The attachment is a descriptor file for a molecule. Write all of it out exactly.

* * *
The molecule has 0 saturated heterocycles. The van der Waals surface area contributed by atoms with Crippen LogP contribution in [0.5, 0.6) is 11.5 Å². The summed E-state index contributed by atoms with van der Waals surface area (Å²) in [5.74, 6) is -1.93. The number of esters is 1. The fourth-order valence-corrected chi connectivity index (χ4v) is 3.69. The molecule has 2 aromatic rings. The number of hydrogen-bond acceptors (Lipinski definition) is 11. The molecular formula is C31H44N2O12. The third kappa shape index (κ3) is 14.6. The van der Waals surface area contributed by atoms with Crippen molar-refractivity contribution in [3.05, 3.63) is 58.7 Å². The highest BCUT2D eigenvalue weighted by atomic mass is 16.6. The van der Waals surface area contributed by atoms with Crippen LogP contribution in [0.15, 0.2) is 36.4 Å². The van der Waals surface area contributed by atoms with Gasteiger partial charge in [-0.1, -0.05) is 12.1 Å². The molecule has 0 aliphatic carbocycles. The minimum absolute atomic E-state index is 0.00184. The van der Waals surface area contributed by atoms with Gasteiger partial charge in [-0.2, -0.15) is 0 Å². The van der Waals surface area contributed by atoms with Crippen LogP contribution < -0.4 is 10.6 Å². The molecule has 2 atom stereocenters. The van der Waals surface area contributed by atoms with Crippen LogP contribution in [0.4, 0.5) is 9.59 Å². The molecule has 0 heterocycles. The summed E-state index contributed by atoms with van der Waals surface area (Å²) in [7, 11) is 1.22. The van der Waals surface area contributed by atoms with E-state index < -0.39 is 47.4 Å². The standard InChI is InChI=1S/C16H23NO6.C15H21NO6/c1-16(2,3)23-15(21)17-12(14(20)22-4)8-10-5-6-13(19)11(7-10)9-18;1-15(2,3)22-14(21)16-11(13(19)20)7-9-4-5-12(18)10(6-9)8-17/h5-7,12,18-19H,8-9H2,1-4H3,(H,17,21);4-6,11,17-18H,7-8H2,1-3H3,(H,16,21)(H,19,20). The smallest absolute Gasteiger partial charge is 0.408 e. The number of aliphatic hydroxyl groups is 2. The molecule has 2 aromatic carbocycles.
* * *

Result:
The molecule has 0 saturated heterocycles. The van der Waals surface area contributed by atoms with Crippen LogP contribution in [0.5, 0.6) is 11.5 Å². The summed E-state index contributed by atoms with van der Waals surface area (Å²) in [5.74, 6) is -1.93. The number of esters is 1. The fourth-order valence-corrected chi connectivity index (χ4v) is 3.69. The molecule has 2 aromatic rings. The number of hydrogen-bond acceptors (Lipinski definition) is 11. The molecular formula is C31H44N2O12. The third kappa shape index (κ3) is 14.6. The van der Waals surface area contributed by atoms with Crippen molar-refractivity contribution in [3.05, 3.63) is 58.7 Å². The highest BCUT2D eigenvalue weighted by atomic mass is 16.6. The van der Waals surface area contributed by atoms with Crippen LogP contribution in [0.15, 0.2) is 36.4 Å². The van der Waals surface area contributed by atoms with Gasteiger partial charge in [-0.1, -0.05) is 12.1 Å². The molecule has 0 aliphatic carbocycles. The minimum absolute atomic E-state index is 0.00184. The van der Waals surface area contributed by atoms with Gasteiger partial charge in [-0.2, -0.15) is 0 Å². The van der Waals surface area contributed by atoms with Crippen LogP contribution < -0.4 is 10.6 Å². The molecule has 2 atom stereocenters. The van der Waals surface area contributed by atoms with Crippen LogP contribution in [0.4, 0.5) is 9.59 Å². The molecule has 0 heterocycles. The summed E-state index contributed by atoms with van der Waals surface area (Å²) in [7, 11) is 1.22. The van der Waals surface area contributed by atoms with E-state index < -0.39 is 47.4 Å². The standard InChI is InChI=1S/C16H23NO6.C15H21NO6/c1-16(2,3)23-15(21)17-12(14(20)22-4)8-10-5-6-13(19)11(7-10)9-18;1-15(2,3)22-14(21)16-11(13(19)20)7-9-4-5-12(18)10(6-9)8-17/h5-7,12,18-19H,8-9H2,1-4H3,(H,17,21);4-6,11,17-18H,7-8H2,1-3H3,(H,16,21)(H,19,20). The smallest absolute Gasteiger partial charge is 0.408 e. The number of aliphatic hydroxyl groups is 2. The molecule has 2 aromatic carbocycles.